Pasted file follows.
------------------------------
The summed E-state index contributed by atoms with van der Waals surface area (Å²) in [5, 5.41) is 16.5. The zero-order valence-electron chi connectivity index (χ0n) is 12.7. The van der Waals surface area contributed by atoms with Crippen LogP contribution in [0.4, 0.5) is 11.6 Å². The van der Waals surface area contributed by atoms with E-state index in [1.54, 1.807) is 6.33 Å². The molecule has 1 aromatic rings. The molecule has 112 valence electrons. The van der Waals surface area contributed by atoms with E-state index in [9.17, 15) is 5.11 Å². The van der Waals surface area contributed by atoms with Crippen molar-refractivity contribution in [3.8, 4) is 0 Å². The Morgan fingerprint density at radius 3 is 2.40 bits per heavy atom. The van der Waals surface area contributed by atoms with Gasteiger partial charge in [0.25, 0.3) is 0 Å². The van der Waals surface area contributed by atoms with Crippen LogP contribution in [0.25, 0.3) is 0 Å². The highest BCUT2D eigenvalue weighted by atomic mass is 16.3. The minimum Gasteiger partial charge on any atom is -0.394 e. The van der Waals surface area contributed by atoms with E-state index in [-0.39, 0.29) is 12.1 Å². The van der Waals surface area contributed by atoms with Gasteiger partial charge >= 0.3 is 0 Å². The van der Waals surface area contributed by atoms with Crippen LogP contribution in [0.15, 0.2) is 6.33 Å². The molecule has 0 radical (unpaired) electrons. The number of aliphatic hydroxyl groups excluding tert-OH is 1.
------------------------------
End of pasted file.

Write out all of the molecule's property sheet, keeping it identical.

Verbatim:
The summed E-state index contributed by atoms with van der Waals surface area (Å²) in [5, 5.41) is 16.5. The zero-order valence-electron chi connectivity index (χ0n) is 12.7. The van der Waals surface area contributed by atoms with Crippen LogP contribution in [0.4, 0.5) is 11.6 Å². The van der Waals surface area contributed by atoms with E-state index in [1.54, 1.807) is 6.33 Å². The molecule has 1 aromatic rings. The molecule has 112 valence electrons. The van der Waals surface area contributed by atoms with E-state index in [9.17, 15) is 5.11 Å². The van der Waals surface area contributed by atoms with Crippen molar-refractivity contribution in [3.8, 4) is 0 Å². The Morgan fingerprint density at radius 3 is 2.40 bits per heavy atom. The van der Waals surface area contributed by atoms with Gasteiger partial charge in [0.25, 0.3) is 0 Å². The van der Waals surface area contributed by atoms with Crippen LogP contribution in [0.25, 0.3) is 0 Å². The highest BCUT2D eigenvalue weighted by atomic mass is 16.3. The minimum Gasteiger partial charge on any atom is -0.394 e. The van der Waals surface area contributed by atoms with E-state index in [-0.39, 0.29) is 12.1 Å². The van der Waals surface area contributed by atoms with Gasteiger partial charge >= 0.3 is 0 Å². The van der Waals surface area contributed by atoms with Crippen LogP contribution in [0.15, 0.2) is 6.33 Å². The molecule has 0 radical (unpaired) electrons. The number of aliphatic hydroxyl groups excluding tert-OH is 1.